The i Tetralogy
by Mathias B. Freese

(Hats Off Books)

The i Tetralogy is a book of terrifying accuracy, a tome of obsession and the sickening brutality of the Holocaust, told through the eyes of three very different people.  There is the prisoner in the death camp, Gunther the SS "urntersturmfuhrer" (both young and old) and Gunther's own son.  From the foreword we are robbed of our humanity, prepared for selection and for the horrible truth before being plunged into a death camp, disoriented and lost. We slowly become the narrator, the Jew who refers to himself as vermin and admits his own defeat. As the "vermin" you comply, abandon all hope, and slowly die one by one.  Resign all hope of comfort or emotion. Endure sleepless nights, dig your own graves endlessly into the summer heat or the winter, and watch as men who may have once been strong, passionate beings are shattered by bayonets, their brains splattered upon the boot of Hell incarnate. There is no God in this place, and there is no hope. You have resigned to become the slave. The SS are your masters. They are given the luxury of whores, smoking, food, and the privilege to have family and friends. But the consequences are still the same. As Gunther you are there to serve Germany and walk through the shit and blood that has become another layer of earth, breaking down the Jews, homosexuals, Gypsies and Poles as if it were second nature, and, if you're feeling lucky, you'll blow someone's brains out by the end of the day. The SS too are robbed of who they were. Their normal lives, everything they knew, is now gone. They leave an unseen trail in their old age under "protection", their pride of the Third Reich disguised by train collections and the tantalizing vision to turn Long Island into a death camp. What Gunther leaves behind is a wife and children, only one of whom ever discovered who he was. There is no pride in being the son of Gunther; only humiliation, anger, and a soul as soiled as the men he once fed to the gas chambers.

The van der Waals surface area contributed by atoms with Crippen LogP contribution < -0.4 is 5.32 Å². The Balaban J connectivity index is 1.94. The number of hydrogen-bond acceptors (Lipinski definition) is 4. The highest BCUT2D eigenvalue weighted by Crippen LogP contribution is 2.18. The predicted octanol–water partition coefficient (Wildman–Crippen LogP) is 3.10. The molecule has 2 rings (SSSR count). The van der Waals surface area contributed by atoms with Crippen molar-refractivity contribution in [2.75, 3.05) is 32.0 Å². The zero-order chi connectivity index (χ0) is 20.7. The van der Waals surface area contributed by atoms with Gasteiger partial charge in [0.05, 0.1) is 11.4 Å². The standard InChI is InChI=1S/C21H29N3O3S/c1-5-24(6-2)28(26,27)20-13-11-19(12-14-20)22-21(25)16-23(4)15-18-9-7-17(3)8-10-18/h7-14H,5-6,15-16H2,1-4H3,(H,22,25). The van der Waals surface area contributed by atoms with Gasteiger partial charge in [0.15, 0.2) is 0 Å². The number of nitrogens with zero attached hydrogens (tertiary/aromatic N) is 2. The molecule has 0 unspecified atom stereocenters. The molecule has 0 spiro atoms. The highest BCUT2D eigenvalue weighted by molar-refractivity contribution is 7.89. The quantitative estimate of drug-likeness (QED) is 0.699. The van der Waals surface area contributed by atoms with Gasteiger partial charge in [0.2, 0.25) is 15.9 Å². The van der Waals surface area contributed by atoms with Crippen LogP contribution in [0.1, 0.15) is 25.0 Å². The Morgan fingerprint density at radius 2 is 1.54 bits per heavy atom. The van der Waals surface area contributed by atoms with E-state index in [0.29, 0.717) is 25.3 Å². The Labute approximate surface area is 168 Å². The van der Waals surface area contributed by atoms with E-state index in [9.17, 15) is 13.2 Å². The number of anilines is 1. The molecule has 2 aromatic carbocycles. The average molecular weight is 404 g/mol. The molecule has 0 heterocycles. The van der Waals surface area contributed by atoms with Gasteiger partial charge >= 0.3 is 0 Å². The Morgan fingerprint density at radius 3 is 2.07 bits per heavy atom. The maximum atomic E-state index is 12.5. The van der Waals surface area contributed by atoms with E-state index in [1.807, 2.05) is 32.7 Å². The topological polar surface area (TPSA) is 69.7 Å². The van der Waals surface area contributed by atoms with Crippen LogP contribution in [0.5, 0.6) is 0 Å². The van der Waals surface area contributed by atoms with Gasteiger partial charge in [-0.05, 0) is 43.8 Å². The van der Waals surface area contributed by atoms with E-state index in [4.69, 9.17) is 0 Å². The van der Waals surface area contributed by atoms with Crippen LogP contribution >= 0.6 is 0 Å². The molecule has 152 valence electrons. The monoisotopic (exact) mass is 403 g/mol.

The i Tetralogy at times was a bit extreme. There would be brief moments where the book would need to be put down and walked away from. It is nowhere near moving, but it is deliberately repulsive. It pounds you, pulverizes you, and leaves you for dead.  The author has a strong voice and his understanding of the human psyche is immense,  though at times Gunther's philosophical insights seemed a bit drawn out and repetitive. Vulgar and often over the top, it pulses with anger towards the Nazi German that is nothing short of convincing. Even the cover expresses the overbearing of Nazi Germany and the shattering of the human spirit (though to be sure it was difficult to carry around: a shining beacon of curiosity for strangers and interested peers).
    This account of the Holocaust is unlike any other I have read. Even next to the pile of books filled with emotion and trauma, and countless chapters of good victim versus bad Nazi, it inspires a new topic of conversation. We find ourselves in a sweat of uncertainty waiting for the answers to the one question that for years has gone unanswered.


But more importantly, we must ask ourselves:

What does it mean to be human? What makes a man a man and what turns a man into a machine and reduces another to dust? Are we really so fragile and easily swayed by power?

- Meaghan Beninati